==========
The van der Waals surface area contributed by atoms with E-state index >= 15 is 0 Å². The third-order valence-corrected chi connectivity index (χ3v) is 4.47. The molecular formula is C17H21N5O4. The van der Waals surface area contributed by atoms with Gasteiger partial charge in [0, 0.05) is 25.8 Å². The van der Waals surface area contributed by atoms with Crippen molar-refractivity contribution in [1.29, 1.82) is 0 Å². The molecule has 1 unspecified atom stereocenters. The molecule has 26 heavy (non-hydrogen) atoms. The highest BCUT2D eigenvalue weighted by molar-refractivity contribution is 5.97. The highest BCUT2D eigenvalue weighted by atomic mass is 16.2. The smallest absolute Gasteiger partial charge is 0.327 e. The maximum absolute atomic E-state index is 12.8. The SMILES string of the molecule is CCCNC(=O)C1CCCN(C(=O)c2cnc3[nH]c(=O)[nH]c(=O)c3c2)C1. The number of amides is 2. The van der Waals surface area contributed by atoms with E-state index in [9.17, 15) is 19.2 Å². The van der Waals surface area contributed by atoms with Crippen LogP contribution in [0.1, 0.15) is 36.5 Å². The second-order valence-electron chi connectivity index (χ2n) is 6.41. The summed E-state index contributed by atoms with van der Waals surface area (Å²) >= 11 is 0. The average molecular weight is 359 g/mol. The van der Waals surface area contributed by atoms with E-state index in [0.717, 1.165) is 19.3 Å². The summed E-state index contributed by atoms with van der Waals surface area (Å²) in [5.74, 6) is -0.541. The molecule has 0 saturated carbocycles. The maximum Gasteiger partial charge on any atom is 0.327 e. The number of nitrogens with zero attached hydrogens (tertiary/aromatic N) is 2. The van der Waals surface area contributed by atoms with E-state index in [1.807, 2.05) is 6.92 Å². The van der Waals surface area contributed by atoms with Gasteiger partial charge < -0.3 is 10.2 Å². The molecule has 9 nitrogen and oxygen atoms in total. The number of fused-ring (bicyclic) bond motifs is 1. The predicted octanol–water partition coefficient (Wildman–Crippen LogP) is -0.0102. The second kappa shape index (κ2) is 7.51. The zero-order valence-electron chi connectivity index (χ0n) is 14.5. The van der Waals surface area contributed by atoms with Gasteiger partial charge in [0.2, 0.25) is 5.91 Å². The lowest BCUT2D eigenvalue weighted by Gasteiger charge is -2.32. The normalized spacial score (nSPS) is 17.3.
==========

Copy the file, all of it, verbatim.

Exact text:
The van der Waals surface area contributed by atoms with E-state index >= 15 is 0 Å². The third-order valence-corrected chi connectivity index (χ3v) is 4.47. The molecular formula is C17H21N5O4. The van der Waals surface area contributed by atoms with Gasteiger partial charge in [0, 0.05) is 25.8 Å². The van der Waals surface area contributed by atoms with Crippen molar-refractivity contribution in [1.29, 1.82) is 0 Å². The molecule has 1 unspecified atom stereocenters. The molecule has 26 heavy (non-hydrogen) atoms. The highest BCUT2D eigenvalue weighted by molar-refractivity contribution is 5.97. The highest BCUT2D eigenvalue weighted by atomic mass is 16.2. The smallest absolute Gasteiger partial charge is 0.327 e. The maximum absolute atomic E-state index is 12.8. The SMILES string of the molecule is CCCNC(=O)C1CCCN(C(=O)c2cnc3[nH]c(=O)[nH]c(=O)c3c2)C1. The number of amides is 2. The van der Waals surface area contributed by atoms with E-state index in [9.17, 15) is 19.2 Å². The van der Waals surface area contributed by atoms with Crippen LogP contribution in [0.1, 0.15) is 36.5 Å². The second-order valence-electron chi connectivity index (χ2n) is 6.41. The summed E-state index contributed by atoms with van der Waals surface area (Å²) >= 11 is 0. The average molecular weight is 359 g/mol. The van der Waals surface area contributed by atoms with E-state index in [0.717, 1.165) is 19.3 Å². The summed E-state index contributed by atoms with van der Waals surface area (Å²) in [5.74, 6) is -0.541. The molecule has 0 saturated carbocycles. The maximum Gasteiger partial charge on any atom is 0.327 e. The number of nitrogens with zero attached hydrogens (tertiary/aromatic N) is 2. The van der Waals surface area contributed by atoms with E-state index in [1.807, 2.05) is 6.92 Å². The van der Waals surface area contributed by atoms with Gasteiger partial charge < -0.3 is 10.2 Å². The molecule has 9 nitrogen and oxygen atoms in total. The number of fused-ring (bicyclic) bond motifs is 1. The predicted octanol–water partition coefficient (Wildman–Crippen LogP) is -0.0102. The second kappa shape index (κ2) is 7.51. The zero-order valence-electron chi connectivity index (χ0n) is 14.5. The van der Waals surface area contributed by atoms with Gasteiger partial charge in [0.2, 0.25) is 5.91 Å². The lowest BCUT2D eigenvalue weighted by Gasteiger charge is -2.32. The normalized spacial score (nSPS) is 17.3.